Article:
YORK BOWEN The complete 78rpm solo recordings
Compact Disc 1 (62.23)
BEETHOVEN Piano Concerto No 4 in G major Op 58  with AEOLIAN ORCHESTRA conducted by STANLEY CHAPPLE

BACH Partita No 2 in C minor BWV826: Capriccio
BEETHOVEN Piano Sonata No 13 in E flat major Op 27 No 1: I.Andante;
Piano Sonata No 24 in F sharp major Op 78
SCHUMANN Faschingsschwank aus Wien Op 26: Allegro
LISZT Années de pèlerinage, première année – Suisse S160: Eglogue

MOSCHELES Etude Op 70 No 5
COCHRANE Le Ruisseau
BRAHMS Capriccio in B minor Op 76 No 2 
MENDELSSOHN Scherzo in E minor Op 16 No 2 

SCHÜTT Etude Mignonne in D major Op 16 No 1 

Compact Disc 2 (58.58)

CHOPIN Ballade No 3 in A flat major Op 47; Scherzo No 2 in B flat minor Op 31; Waltz in A flat major Op 34 No 1; Polonaise in C sharp minor Op 26 No 1; Etude in E minor Op 25 No 5; Twenty-Four Preludes Op 28: Nos.23, 20 & 3
RACHMANINOV Prelude Op 23 No 5 G minor; Polichinelle Op 3 No 4
DEBUSSY Estampes: Jardins sous la pluie; Arabesque No 2 in G major
GARDINER Five Pieces: III. London Bridge; V. Gavotte

BOWEN Suite No 2 Op 30: Finale ‘A Romp’; The Way to Polden, An Ambling Tune, Op 76; Arabesque Op 20 No 1; Fragments from Hans Andersen Op 58: Thumbelina; The Windmill  (with spoken introductions)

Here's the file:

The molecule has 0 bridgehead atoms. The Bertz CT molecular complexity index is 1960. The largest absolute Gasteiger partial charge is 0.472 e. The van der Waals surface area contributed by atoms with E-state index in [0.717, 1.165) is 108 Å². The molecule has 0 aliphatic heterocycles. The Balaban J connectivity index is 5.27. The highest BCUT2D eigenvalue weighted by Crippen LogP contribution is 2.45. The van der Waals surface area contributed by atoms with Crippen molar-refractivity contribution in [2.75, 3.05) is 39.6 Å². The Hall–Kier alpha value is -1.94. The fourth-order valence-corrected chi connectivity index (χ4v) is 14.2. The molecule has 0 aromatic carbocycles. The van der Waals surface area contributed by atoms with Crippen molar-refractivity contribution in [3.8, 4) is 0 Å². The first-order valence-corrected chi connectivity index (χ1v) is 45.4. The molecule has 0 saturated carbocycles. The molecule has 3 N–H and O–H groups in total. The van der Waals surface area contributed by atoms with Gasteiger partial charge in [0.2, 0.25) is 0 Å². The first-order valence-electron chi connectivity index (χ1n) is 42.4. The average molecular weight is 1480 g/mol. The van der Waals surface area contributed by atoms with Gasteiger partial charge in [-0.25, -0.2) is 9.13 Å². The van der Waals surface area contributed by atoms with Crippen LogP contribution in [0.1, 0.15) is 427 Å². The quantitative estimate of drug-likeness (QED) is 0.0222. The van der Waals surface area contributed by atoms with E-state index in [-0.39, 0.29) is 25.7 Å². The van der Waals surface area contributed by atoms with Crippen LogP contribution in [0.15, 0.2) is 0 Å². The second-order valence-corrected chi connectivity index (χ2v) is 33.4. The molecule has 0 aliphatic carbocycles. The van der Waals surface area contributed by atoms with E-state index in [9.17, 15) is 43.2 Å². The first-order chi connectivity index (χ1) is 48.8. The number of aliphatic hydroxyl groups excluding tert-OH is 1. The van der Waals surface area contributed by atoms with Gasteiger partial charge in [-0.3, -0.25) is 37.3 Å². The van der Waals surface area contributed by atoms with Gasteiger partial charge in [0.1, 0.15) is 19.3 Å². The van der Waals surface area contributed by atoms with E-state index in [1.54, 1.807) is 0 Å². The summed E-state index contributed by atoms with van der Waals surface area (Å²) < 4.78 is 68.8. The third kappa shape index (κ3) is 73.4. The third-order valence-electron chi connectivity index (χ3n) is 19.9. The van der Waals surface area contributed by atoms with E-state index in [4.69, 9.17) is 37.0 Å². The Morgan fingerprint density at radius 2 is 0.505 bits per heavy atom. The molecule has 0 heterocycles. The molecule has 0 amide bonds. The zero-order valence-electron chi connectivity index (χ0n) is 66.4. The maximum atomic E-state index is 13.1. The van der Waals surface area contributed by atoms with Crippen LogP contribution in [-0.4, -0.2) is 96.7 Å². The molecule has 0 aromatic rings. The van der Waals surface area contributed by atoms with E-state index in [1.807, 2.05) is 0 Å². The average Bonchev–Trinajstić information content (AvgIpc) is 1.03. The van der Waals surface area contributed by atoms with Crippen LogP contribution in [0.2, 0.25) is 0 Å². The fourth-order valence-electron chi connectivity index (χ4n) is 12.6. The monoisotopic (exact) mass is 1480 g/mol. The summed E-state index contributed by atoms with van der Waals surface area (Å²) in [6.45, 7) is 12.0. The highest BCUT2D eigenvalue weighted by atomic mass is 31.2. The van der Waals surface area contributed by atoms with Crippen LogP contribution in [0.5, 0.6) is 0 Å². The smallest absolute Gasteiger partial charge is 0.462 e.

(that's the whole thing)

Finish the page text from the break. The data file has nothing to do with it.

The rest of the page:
In recent years York Bowen, the composer, has enjoyed a spectacular revival, but until now his talents as pianist (barring a late recording of his own music for Lyrita) have not been heard since the days of 78s. At the height of his success, in the first decades of the 20th century, Bowen was as much known as pianist as composer and frequently performed at the Proms amongst other things.
His first recording, a very rare disc on the Marathon label, was released in 1915, but the bulk of his work was done for Vocalion; after they went bankrupt in 1927 he appears to have made no further 78s. Pride of place must go to Bowen’s Beethoven 4th Piano Concerto. This was the very first recording of the work and its neglect has been due to the fact that it was one of the last recordings to be made under the old acoustic process which was superseded the year the work was issued. Bowen’s pianism is extremely fluent and he plays his own cadenzas! Through all the featured works we hear a pianist who plays in the ‘grand manner’ and that, and his preference for romantic repertoire, reveal him as somewhat atypical of the English pianist of his time. Perhaps his nickname ‘the English Rachmaninov’ did indeed hit the nail on the head.